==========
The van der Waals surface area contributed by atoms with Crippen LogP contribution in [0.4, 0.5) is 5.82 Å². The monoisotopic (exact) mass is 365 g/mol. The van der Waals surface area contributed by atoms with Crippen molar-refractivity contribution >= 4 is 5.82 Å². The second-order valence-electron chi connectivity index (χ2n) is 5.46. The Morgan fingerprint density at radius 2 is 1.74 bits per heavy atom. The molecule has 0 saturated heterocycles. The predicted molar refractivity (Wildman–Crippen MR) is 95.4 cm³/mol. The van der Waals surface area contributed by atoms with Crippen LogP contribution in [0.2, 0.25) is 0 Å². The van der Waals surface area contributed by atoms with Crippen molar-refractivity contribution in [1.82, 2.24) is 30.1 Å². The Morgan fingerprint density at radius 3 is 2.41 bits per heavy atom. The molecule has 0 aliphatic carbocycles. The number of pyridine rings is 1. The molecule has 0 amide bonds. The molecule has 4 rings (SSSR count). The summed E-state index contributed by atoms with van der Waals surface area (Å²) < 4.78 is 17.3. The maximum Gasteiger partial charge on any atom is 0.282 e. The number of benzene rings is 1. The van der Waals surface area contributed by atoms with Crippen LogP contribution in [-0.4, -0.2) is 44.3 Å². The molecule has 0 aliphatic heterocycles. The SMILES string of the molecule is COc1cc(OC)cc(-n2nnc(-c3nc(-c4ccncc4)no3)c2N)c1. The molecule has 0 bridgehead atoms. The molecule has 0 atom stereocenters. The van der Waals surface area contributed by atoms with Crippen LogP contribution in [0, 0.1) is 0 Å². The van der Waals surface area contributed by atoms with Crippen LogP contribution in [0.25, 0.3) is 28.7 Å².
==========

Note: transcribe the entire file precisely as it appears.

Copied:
The van der Waals surface area contributed by atoms with Crippen LogP contribution in [0.4, 0.5) is 5.82 Å². The monoisotopic (exact) mass is 365 g/mol. The van der Waals surface area contributed by atoms with Crippen molar-refractivity contribution >= 4 is 5.82 Å². The second-order valence-electron chi connectivity index (χ2n) is 5.46. The Morgan fingerprint density at radius 2 is 1.74 bits per heavy atom. The molecule has 0 saturated heterocycles. The predicted molar refractivity (Wildman–Crippen MR) is 95.4 cm³/mol. The van der Waals surface area contributed by atoms with Crippen LogP contribution in [0.2, 0.25) is 0 Å². The van der Waals surface area contributed by atoms with Crippen molar-refractivity contribution in [1.82, 2.24) is 30.1 Å². The Morgan fingerprint density at radius 3 is 2.41 bits per heavy atom. The molecule has 0 aliphatic carbocycles. The number of pyridine rings is 1. The molecule has 0 amide bonds. The molecule has 4 rings (SSSR count). The summed E-state index contributed by atoms with van der Waals surface area (Å²) < 4.78 is 17.3. The maximum Gasteiger partial charge on any atom is 0.282 e. The number of benzene rings is 1. The van der Waals surface area contributed by atoms with Crippen LogP contribution in [-0.4, -0.2) is 44.3 Å². The molecule has 0 aliphatic heterocycles. The SMILES string of the molecule is COc1cc(OC)cc(-n2nnc(-c3nc(-c4ccncc4)no3)c2N)c1. The molecule has 0 bridgehead atoms. The molecule has 0 atom stereocenters. The van der Waals surface area contributed by atoms with Crippen LogP contribution in [0, 0.1) is 0 Å². The van der Waals surface area contributed by atoms with Crippen LogP contribution in [0.25, 0.3) is 28.7 Å².